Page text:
Anu who loved the challenge says. “It definitely was a heart-breaker. The long, steep inclines coupled with low oxygen meltdown, made it an extreme Run. But as Ram …our ‘Wind Chaser’ aptly says, “Endure to let go” and that is what you needed to do to experience the essence of it. And it was the fabric of the group that enhanced this experience further.”

She goes on to add that the highlight of the trip for her was “when the orange Sun slowly rose over the horizon and spread its rays over the so close magnificent Kanchenjunga. The peaks glistening, the birds twittering, the cool, mountain air spreading its scent, Mount Everest shimmering at a distance and the proud Indian Flag at the outpost fluttering….what more could one ask for! Everything was in perfect harmony and balance. Words fall short to describe the feeling …..I guess it can only be experienced. ”Man proposes…..God Disposes”.

For Pemba and his crew of seven dedicated and trusted personnel, the Himalayan run had been an experience of a different kind. Pankaj, the entertainer, Sangay and Lakpa the master chefs, Deewakar and Dawa the lone rangers, Uttam the master coordinator, and finally Pemba the uber- cool, suave and gentle coordinator who doesn’t even forget the smallest details and is always attentive to everyone’s needs, simple or complicated with total concentration and interest. The WindChasers’ experience that everyone realized was to a large extent because of the warmth and attentiveness that Pemba and his crew provided to the runners. The runners didn’t have to think twice before asking for “chai” any time in the day or night by adding a little bit of challenge of the third kind; with milk, without milk, little milk no sugar, no milk with sugar, all the permutations that even Sangay couldn’t cook up. But the runners invariably got their ‘chai’ with a bit of ‘humor’ to top it off as a bonus from the ever energetic ‘Pankaj the entertainer’!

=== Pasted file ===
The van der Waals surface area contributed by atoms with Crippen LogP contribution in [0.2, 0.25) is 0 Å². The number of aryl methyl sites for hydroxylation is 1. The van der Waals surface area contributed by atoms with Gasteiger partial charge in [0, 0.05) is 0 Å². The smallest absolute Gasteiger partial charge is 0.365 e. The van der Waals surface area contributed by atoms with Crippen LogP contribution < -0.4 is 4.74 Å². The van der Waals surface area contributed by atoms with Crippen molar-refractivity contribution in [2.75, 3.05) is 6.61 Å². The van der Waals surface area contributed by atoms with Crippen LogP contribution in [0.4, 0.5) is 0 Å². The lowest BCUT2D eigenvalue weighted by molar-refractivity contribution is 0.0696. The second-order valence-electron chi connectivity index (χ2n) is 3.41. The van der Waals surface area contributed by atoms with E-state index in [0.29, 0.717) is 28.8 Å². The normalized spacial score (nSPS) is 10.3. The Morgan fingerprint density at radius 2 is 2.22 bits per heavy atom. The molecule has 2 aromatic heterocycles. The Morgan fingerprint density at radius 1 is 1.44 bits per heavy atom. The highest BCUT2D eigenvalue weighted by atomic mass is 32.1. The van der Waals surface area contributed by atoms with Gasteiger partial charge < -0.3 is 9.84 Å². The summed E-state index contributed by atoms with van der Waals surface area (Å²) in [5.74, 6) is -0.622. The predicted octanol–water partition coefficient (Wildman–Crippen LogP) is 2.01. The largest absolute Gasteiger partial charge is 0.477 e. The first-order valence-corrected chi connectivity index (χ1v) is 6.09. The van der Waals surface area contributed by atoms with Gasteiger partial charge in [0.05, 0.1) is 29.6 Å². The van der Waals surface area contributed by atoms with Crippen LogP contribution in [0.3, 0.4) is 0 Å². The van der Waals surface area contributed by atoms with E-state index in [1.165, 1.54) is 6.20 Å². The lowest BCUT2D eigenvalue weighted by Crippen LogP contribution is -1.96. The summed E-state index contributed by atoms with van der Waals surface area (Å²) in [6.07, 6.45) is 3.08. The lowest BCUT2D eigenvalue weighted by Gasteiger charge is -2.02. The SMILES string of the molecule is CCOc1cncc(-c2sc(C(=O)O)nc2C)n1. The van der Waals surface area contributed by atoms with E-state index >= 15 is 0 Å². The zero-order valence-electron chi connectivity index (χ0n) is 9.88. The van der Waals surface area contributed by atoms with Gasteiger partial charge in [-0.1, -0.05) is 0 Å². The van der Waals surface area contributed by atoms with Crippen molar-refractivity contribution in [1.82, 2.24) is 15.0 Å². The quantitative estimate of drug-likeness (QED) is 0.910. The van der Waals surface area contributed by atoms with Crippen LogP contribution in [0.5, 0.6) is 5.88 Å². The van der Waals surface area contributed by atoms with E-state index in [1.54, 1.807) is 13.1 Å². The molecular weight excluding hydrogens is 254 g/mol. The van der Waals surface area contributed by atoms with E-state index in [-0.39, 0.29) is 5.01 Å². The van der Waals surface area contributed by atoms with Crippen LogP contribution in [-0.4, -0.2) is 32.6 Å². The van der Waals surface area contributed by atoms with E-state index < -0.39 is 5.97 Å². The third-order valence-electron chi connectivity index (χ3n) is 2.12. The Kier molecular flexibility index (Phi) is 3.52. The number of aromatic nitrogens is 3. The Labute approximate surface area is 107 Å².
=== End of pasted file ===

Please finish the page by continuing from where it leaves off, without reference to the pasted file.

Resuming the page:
For me, the excitement about running the WindChasers Himalayan Run is to be part of nature, the Himalayas and to partake with runners from all over the world and of all ages. To me the uplifting moment was to see the ‘sleeping Buddha’, the irresistibly beautiful Kanchenjunga, when the clouds cleared and we had one of the fabulous views ever. Two questions always come to me at the very end of every run that I had been in the Himalayas and sure enough it did this time as well. “Is it over already? And how long do I need to wait for the next one?” Immediately thereafter, a sudden realization dawns on me, as always. The Himalayas is always there. It’s only ‘us’ who needs to make up our minds to get there!